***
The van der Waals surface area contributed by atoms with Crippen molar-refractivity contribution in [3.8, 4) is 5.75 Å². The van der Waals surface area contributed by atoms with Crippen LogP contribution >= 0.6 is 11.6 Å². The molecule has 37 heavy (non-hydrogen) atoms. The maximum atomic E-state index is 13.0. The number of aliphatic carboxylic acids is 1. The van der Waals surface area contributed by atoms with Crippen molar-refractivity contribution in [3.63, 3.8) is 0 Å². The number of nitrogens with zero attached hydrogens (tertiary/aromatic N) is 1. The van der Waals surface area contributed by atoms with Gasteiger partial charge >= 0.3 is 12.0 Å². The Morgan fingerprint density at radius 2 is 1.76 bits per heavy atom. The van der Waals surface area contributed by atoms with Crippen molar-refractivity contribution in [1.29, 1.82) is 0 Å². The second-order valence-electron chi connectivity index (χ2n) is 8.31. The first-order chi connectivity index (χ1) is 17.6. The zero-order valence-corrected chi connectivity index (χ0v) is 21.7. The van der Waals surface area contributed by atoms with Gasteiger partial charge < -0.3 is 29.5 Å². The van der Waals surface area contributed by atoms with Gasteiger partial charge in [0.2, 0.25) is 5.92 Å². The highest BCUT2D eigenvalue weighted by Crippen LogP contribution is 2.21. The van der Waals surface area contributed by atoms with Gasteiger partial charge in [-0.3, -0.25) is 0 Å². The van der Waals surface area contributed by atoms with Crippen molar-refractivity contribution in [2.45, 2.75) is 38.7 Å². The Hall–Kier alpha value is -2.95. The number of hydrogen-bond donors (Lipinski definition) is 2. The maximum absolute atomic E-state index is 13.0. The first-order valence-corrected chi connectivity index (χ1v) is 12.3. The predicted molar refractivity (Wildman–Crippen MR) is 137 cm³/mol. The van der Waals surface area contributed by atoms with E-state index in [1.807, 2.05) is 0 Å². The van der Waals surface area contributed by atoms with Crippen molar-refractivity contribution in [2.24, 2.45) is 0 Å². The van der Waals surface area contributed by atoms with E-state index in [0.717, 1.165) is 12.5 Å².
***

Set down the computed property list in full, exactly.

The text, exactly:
The van der Waals surface area contributed by atoms with Crippen molar-refractivity contribution in [3.8, 4) is 5.75 Å². The van der Waals surface area contributed by atoms with Crippen LogP contribution >= 0.6 is 11.6 Å². The molecule has 37 heavy (non-hydrogen) atoms. The maximum atomic E-state index is 13.0. The number of aliphatic carboxylic acids is 1. The van der Waals surface area contributed by atoms with Crippen molar-refractivity contribution in [3.63, 3.8) is 0 Å². The number of nitrogens with zero attached hydrogens (tertiary/aromatic N) is 1. The van der Waals surface area contributed by atoms with Gasteiger partial charge >= 0.3 is 12.0 Å². The Morgan fingerprint density at radius 2 is 1.76 bits per heavy atom. The van der Waals surface area contributed by atoms with Crippen molar-refractivity contribution in [1.29, 1.82) is 0 Å². The second-order valence-electron chi connectivity index (χ2n) is 8.31. The first-order chi connectivity index (χ1) is 17.6. The zero-order valence-corrected chi connectivity index (χ0v) is 21.7. The van der Waals surface area contributed by atoms with Gasteiger partial charge < -0.3 is 29.5 Å². The van der Waals surface area contributed by atoms with Gasteiger partial charge in [0.2, 0.25) is 5.92 Å². The highest BCUT2D eigenvalue weighted by Crippen LogP contribution is 2.21. The van der Waals surface area contributed by atoms with Gasteiger partial charge in [-0.3, -0.25) is 0 Å². The van der Waals surface area contributed by atoms with Crippen molar-refractivity contribution in [2.45, 2.75) is 38.7 Å². The Hall–Kier alpha value is -2.95. The number of hydrogen-bond donors (Lipinski definition) is 2. The maximum absolute atomic E-state index is 13.0. The first-order valence-corrected chi connectivity index (χ1v) is 12.3. The predicted molar refractivity (Wildman–Crippen MR) is 137 cm³/mol. The van der Waals surface area contributed by atoms with E-state index in [1.807, 2.05) is 0 Å². The van der Waals surface area contributed by atoms with Crippen molar-refractivity contribution in [2.24, 2.45) is 0 Å². The van der Waals surface area contributed by atoms with E-state index in [0.717, 1.165) is 12.5 Å².